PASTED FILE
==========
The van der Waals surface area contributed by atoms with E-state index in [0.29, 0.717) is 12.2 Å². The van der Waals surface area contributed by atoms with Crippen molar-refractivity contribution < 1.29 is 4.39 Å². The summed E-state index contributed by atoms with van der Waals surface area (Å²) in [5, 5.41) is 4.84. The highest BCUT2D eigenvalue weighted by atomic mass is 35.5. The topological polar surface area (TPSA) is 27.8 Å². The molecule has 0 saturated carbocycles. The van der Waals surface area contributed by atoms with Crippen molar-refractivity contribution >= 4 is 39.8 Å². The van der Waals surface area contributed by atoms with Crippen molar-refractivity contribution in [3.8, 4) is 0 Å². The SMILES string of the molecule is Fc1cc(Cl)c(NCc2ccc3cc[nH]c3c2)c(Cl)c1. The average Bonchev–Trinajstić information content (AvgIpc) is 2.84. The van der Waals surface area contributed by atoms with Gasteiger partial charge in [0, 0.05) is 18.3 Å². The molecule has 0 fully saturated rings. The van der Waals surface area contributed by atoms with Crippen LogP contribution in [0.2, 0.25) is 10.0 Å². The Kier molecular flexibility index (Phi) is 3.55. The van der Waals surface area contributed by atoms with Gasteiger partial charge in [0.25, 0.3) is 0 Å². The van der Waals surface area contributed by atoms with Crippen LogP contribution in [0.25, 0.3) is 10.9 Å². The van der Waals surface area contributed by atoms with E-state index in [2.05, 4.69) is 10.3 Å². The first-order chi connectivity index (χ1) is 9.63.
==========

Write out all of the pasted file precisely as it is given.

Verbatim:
The van der Waals surface area contributed by atoms with E-state index in [0.29, 0.717) is 12.2 Å². The van der Waals surface area contributed by atoms with Crippen molar-refractivity contribution < 1.29 is 4.39 Å². The summed E-state index contributed by atoms with van der Waals surface area (Å²) in [5, 5.41) is 4.84. The highest BCUT2D eigenvalue weighted by atomic mass is 35.5. The topological polar surface area (TPSA) is 27.8 Å². The molecule has 0 saturated carbocycles. The van der Waals surface area contributed by atoms with Crippen molar-refractivity contribution >= 4 is 39.8 Å². The van der Waals surface area contributed by atoms with Crippen molar-refractivity contribution in [3.8, 4) is 0 Å². The SMILES string of the molecule is Fc1cc(Cl)c(NCc2ccc3cc[nH]c3c2)c(Cl)c1. The average Bonchev–Trinajstić information content (AvgIpc) is 2.84. The van der Waals surface area contributed by atoms with Gasteiger partial charge in [0, 0.05) is 18.3 Å². The molecule has 0 fully saturated rings. The van der Waals surface area contributed by atoms with Crippen LogP contribution in [0.2, 0.25) is 10.0 Å². The Kier molecular flexibility index (Phi) is 3.55. The van der Waals surface area contributed by atoms with Gasteiger partial charge in [0.25, 0.3) is 0 Å². The van der Waals surface area contributed by atoms with Crippen LogP contribution in [0.25, 0.3) is 10.9 Å². The van der Waals surface area contributed by atoms with E-state index in [2.05, 4.69) is 10.3 Å². The first-order chi connectivity index (χ1) is 9.63.